The dining room at Langbaan
The dining room at Langbaan.
Shrimp curry at Phuket Cafe
A shrimp curry at Phuket Cafe. The restaurant is dedicated to one of Thailand’s most touristy destinations, but the food is earnest.

That has turned out to be the through line for the rest of Ninsom’s restaurant openings. In 2019, he opened Eem, a Thai barbecue joint featuring white curry with brisket burnt-ends and smoked pork belly stir-fried with basil. Phuket Cafe, a tongue-in-cheek commemoration of one of Thailand’s most touristy destinations, opened in 2022; a Thai take on paella is the star of the menu. And Ninsom’s latest offering, Yaowarat, opened just last year. It’s named after — and inspired by — Bangkok’s Chinatown, where diners can feast on bean curd dumplings, crispy noodles drowned in gravy, and a Thai take on mapo tofu.

Taken together, these offer a true cross-section of Thailand’s distinct flavors and traditions. That he has progressed through opening each of them has, perhaps unintentionally, placed Ninsom at the forefront of defining for Americans the full diversity of Thai cooking. Dine your way through them, and you quickly come to understand: Thais from the South eat differently from those that reside in Bangkok; the people of Isaan favor a style of laab, the meat salad, that is nothing like northern Thailand’s laab.

What was intentional was Ninsom wanting to impart these nuances to his diners — to prompt them to explore Thailand’s vast culinary landscape in a way that feels genuine — that, quite simply, makes sense. It is a culinary education, an excitement, that Ninsom wants to share.

And it would seem he couldn’t have timed his work better; after all, Thai food in America has come a long way in recent years. Pad thai prepared with peanut butter and ketchup has seemingly faded from the American consciousness; regional specialities like khao soi and fiery papaya salad now appear even at neighborhood Thai joints. Ninsom has witnessed how eager diners are to learn more; like his fellow cohort of modern Thai chefs, he finds diners embracing unexpected flavors with curiosity and enthusiasm: “If it’s real and it’s true and you can tell a story through your food, it’s not too hard for people to be accepting,” he says. And that goes doubly because of his location in Portland; the city’s residents have driven it to be a culinary incubator — one where you can eat daringly and well, rather than chasing a mantle of fine dining.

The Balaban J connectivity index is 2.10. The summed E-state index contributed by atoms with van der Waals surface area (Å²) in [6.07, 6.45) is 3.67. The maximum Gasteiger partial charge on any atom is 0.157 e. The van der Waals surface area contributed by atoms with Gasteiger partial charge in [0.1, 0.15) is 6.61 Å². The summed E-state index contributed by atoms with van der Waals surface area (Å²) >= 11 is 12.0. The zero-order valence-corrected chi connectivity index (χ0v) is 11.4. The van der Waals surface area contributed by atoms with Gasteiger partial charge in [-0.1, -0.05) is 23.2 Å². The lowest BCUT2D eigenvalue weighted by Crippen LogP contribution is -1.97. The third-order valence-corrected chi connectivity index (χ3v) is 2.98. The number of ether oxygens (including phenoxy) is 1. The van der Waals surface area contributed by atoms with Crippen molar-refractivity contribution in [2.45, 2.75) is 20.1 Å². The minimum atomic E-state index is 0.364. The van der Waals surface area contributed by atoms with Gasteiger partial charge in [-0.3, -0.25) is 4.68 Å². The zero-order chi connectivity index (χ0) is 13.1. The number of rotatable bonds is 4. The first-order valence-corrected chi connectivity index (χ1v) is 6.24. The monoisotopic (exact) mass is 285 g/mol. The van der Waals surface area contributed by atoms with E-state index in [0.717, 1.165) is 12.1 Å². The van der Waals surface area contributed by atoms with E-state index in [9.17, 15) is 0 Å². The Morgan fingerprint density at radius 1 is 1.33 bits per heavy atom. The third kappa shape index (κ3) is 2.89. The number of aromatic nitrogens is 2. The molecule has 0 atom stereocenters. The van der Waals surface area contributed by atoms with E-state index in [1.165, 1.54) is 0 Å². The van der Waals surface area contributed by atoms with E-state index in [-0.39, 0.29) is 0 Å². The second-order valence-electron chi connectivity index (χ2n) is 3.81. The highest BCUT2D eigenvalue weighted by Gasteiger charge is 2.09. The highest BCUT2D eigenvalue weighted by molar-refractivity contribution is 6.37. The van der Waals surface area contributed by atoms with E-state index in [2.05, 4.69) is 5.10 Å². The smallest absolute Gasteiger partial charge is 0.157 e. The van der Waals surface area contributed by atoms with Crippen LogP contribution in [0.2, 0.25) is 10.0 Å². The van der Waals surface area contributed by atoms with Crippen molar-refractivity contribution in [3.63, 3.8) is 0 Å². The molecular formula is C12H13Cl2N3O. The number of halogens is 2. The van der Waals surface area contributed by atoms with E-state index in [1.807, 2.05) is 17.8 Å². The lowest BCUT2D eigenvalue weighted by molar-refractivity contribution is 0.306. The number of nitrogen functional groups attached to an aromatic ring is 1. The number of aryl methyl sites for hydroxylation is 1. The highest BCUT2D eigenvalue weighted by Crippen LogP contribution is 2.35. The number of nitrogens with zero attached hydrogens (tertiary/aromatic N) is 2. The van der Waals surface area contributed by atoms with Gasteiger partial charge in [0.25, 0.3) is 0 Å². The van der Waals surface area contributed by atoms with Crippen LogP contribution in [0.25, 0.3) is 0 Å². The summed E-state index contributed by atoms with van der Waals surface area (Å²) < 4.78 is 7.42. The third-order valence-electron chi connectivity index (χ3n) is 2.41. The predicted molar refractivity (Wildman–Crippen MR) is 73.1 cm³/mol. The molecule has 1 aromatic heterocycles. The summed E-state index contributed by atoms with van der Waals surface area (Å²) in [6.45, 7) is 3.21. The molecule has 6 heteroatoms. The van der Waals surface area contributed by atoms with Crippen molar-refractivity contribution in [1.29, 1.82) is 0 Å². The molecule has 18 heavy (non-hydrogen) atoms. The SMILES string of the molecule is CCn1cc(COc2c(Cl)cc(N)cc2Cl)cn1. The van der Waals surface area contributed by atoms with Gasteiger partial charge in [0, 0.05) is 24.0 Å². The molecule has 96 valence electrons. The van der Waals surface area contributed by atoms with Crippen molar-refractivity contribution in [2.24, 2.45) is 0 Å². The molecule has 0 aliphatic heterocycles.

There’s still room to grow, however. “Sometimes, I feel like we’re behind London and Sydney,” he says, specifically when it comes to Thai food. But progress is coming quickly. There’s Kalaya in Philadelphia, which Ninsom finds thrilling. The food scene in Austin feels interesting and fresh to him as well, and provides inspiration whenever he visits. And of course, Los Angeles’ Thai food scene continues to be expansive while remaining faithfully Thai, with its night markets and noodle soups galore.

But Ninsom wants more Thai American chefs to abandon the notion that their food must be restrained, bland … predictable. If he has to lead that charge, and keep opening more restaurants to highlight specific slices of the Thai repertoire, he’ll keep doing it. But he also wouldn’t mind some company.

Kat Thompson is a Bangkok-born, Los Angeles-raised writer. She was previously a senior staff writer of food & beverage at Thrillist, and has written for Food & Wine, Bon Appétit, Eater, and more, and written for Resy about such restaurants as Bangkok Supper Club. Follow her on Instagram. Follow Resy, too.